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Emails Suggest Department of Justice Working with Oil Industry to Dispute Climate Lawsuits

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In 2018, emails were exchanged between the U.S Department of Justice and oil companies. This was in response to Oakland and San Francisco suing the oil industry for endangering the climate and overall air quality. 

The cities argue, as most of us agree, that oil companies should be held responsible for the output they create. Upon receiving this threat, the DOJ began to prepare a brief supporting the oil industry. Eric Grant, deputy assistant attorney general in the Justice Department’s Environment and Natural Resources Division, even sent an email to Indiana’s solicitor general claiming his “boss” requested he set up a meeting to establish a plan to intervene for the companies’ benefit. 

An additional 15 other states were mentioned to have been involved.

From February to May 2018, emails spanned a total of 178 pages in an attempt for the DOJ and oil companies to work together against lawsuits.

Information regarding emails was obtained by the Natural Resources Defence Council (NRDC) due to a Freedom of Information Act request.

The emails don’t go into detail as to what took place during in-person meetings. However, they do communicate a close relationship between the Trump administration and the oil industry. Red flags immediately went up. Federal government objectivity has been harmed as to whether or not they were acting in the best interest of the people.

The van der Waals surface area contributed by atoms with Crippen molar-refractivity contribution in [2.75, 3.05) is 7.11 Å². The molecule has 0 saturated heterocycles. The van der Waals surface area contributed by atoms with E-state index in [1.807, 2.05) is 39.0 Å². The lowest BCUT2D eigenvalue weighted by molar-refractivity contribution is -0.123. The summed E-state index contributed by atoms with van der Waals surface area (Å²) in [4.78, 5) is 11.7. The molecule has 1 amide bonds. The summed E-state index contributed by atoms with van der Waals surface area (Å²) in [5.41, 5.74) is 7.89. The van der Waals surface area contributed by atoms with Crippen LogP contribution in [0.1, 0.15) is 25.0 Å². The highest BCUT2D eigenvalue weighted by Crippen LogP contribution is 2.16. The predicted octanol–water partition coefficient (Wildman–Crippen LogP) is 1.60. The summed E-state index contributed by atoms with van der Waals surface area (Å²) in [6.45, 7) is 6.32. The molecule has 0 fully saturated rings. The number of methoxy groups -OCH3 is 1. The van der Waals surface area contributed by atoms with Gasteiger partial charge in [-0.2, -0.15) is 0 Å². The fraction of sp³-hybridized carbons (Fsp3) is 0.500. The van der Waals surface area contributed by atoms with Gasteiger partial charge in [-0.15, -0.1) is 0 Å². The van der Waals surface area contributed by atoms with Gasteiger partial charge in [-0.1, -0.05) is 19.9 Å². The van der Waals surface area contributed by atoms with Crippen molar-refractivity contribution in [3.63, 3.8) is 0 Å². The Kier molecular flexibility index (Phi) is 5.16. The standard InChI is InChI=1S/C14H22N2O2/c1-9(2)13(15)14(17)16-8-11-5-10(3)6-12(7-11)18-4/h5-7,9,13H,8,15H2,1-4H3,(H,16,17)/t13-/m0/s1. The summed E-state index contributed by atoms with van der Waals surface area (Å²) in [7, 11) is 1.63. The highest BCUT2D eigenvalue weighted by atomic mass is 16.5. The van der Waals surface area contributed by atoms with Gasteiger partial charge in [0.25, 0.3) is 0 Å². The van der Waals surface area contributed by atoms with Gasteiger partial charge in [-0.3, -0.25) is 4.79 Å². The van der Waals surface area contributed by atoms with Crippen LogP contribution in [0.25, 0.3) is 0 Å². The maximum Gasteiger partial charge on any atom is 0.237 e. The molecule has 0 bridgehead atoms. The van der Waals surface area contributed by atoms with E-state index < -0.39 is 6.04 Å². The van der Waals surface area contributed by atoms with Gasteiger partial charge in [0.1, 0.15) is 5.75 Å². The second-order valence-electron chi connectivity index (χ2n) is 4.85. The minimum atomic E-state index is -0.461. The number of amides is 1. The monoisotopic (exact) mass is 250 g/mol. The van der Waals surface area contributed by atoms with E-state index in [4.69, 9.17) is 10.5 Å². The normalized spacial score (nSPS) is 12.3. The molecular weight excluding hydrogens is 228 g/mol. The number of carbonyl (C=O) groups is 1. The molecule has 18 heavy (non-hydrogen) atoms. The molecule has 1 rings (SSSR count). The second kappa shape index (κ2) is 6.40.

According to InsideClimate News, Grant nor his colleagues involved in the meetings with the industry responded to a request for comment. The Justice Department and industry lawyers also did not respond. Legal experts suggest this behavior is highly questionable.

Since the emails don’t directly cover topics discussed during in-person meetings, it is hard to point out whether ethics were compromised. 

“The United States has strong economic and national security interests in promoting the development of fossil fuels, among other energy resources,” Jeff Wood, the Trump-appointed acting assistant attorney general leading the Environment and Natural Resources Division, at the time, wrote in a brief.

AMICUS BRIEF

The lack of detail in the emails is enough to raise questions. However, it is not enough to fully claim the intentions behind it. These cases, among many, have yet to be resolved which speaks volumes on its own. 

 

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